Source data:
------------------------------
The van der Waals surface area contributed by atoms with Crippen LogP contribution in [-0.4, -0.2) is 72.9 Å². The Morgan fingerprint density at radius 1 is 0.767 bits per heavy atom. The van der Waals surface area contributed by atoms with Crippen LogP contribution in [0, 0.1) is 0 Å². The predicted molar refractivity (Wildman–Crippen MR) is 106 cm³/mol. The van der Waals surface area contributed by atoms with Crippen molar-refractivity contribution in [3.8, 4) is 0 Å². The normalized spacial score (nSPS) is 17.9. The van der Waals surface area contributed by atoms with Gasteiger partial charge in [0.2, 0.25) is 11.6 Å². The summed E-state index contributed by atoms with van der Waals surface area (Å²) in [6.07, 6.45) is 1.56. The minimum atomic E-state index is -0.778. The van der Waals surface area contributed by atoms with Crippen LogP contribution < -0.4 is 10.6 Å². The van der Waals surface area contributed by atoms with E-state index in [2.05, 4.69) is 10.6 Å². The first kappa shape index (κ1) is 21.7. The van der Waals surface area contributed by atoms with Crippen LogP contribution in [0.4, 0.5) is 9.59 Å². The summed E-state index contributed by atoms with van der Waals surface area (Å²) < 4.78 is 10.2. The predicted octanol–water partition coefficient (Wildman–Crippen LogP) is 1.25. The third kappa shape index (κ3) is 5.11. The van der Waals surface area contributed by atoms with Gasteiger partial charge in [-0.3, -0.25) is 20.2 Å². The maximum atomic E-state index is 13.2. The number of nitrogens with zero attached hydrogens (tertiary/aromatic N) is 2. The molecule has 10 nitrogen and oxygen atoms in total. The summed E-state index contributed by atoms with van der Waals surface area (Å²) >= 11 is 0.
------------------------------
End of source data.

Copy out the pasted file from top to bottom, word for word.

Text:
The van der Waals surface area contributed by atoms with Crippen LogP contribution in [-0.4, -0.2) is 72.9 Å². The Morgan fingerprint density at radius 1 is 0.767 bits per heavy atom. The van der Waals surface area contributed by atoms with Crippen LogP contribution in [0, 0.1) is 0 Å². The predicted molar refractivity (Wildman–Crippen MR) is 106 cm³/mol. The van der Waals surface area contributed by atoms with Crippen molar-refractivity contribution in [3.8, 4) is 0 Å². The normalized spacial score (nSPS) is 17.9. The van der Waals surface area contributed by atoms with Gasteiger partial charge in [0.2, 0.25) is 11.6 Å². The summed E-state index contributed by atoms with van der Waals surface area (Å²) in [6.07, 6.45) is 1.56. The minimum atomic E-state index is -0.778. The van der Waals surface area contributed by atoms with Crippen LogP contribution < -0.4 is 10.6 Å². The van der Waals surface area contributed by atoms with E-state index in [2.05, 4.69) is 10.6 Å². The first kappa shape index (κ1) is 21.7. The van der Waals surface area contributed by atoms with Crippen LogP contribution in [0.4, 0.5) is 9.59 Å². The summed E-state index contributed by atoms with van der Waals surface area (Å²) < 4.78 is 10.2. The predicted octanol–water partition coefficient (Wildman–Crippen LogP) is 1.25. The third kappa shape index (κ3) is 5.11. The van der Waals surface area contributed by atoms with Gasteiger partial charge in [-0.3, -0.25) is 20.2 Å². The maximum atomic E-state index is 13.2. The number of nitrogens with zero attached hydrogens (tertiary/aromatic N) is 2. The molecule has 10 nitrogen and oxygen atoms in total. The summed E-state index contributed by atoms with van der Waals surface area (Å²) >= 11 is 0.